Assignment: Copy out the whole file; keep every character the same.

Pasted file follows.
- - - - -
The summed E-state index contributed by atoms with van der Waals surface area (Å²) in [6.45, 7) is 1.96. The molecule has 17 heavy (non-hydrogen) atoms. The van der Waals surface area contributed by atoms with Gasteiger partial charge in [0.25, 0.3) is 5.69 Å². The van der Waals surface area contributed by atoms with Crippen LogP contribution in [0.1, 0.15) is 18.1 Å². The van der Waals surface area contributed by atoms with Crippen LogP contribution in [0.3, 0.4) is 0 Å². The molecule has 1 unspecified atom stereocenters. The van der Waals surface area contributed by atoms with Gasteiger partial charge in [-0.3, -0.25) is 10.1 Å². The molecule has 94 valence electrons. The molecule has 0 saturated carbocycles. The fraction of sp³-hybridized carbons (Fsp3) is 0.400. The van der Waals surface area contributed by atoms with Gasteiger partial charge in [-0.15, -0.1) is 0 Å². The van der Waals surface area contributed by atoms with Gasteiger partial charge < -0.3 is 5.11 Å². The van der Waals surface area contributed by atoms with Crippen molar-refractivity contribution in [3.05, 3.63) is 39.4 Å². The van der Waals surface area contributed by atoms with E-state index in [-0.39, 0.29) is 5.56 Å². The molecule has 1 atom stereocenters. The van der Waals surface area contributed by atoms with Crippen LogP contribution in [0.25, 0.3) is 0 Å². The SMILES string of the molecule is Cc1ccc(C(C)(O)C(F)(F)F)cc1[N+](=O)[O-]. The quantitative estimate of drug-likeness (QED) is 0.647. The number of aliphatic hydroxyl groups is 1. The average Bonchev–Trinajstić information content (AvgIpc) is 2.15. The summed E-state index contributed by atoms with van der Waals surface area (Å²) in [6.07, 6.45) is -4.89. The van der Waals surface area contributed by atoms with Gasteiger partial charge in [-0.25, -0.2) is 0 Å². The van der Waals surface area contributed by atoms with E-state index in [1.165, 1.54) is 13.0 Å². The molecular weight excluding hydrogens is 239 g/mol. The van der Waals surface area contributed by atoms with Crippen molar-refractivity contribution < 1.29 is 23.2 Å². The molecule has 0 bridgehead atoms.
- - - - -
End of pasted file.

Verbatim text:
The summed E-state index contributed by atoms with van der Waals surface area (Å²) in [6.45, 7) is 1.96. The molecule has 17 heavy (non-hydrogen) atoms. The van der Waals surface area contributed by atoms with Gasteiger partial charge in [0.25, 0.3) is 5.69 Å². The van der Waals surface area contributed by atoms with Crippen LogP contribution in [0.1, 0.15) is 18.1 Å². The van der Waals surface area contributed by atoms with Crippen LogP contribution in [0.3, 0.4) is 0 Å². The molecule has 1 unspecified atom stereocenters. The van der Waals surface area contributed by atoms with Gasteiger partial charge in [-0.3, -0.25) is 10.1 Å². The molecule has 94 valence electrons. The molecule has 0 saturated carbocycles. The fraction of sp³-hybridized carbons (Fsp3) is 0.400. The van der Waals surface area contributed by atoms with Gasteiger partial charge in [-0.15, -0.1) is 0 Å². The van der Waals surface area contributed by atoms with Gasteiger partial charge < -0.3 is 5.11 Å². The van der Waals surface area contributed by atoms with Crippen molar-refractivity contribution in [3.05, 3.63) is 39.4 Å². The van der Waals surface area contributed by atoms with E-state index in [-0.39, 0.29) is 5.56 Å². The molecule has 1 atom stereocenters. The van der Waals surface area contributed by atoms with Crippen LogP contribution in [0.25, 0.3) is 0 Å². The SMILES string of the molecule is Cc1ccc(C(C)(O)C(F)(F)F)cc1[N+](=O)[O-]. The quantitative estimate of drug-likeness (QED) is 0.647. The number of aliphatic hydroxyl groups is 1. The average Bonchev–Trinajstić information content (AvgIpc) is 2.15. The summed E-state index contributed by atoms with van der Waals surface area (Å²) in [6.07, 6.45) is -4.89. The van der Waals surface area contributed by atoms with Gasteiger partial charge in [-0.25, -0.2) is 0 Å². The van der Waals surface area contributed by atoms with E-state index in [1.165, 1.54) is 13.0 Å². The molecular weight excluding hydrogens is 239 g/mol. The van der Waals surface area contributed by atoms with Crippen molar-refractivity contribution < 1.29 is 23.2 Å². The molecule has 0 bridgehead atoms.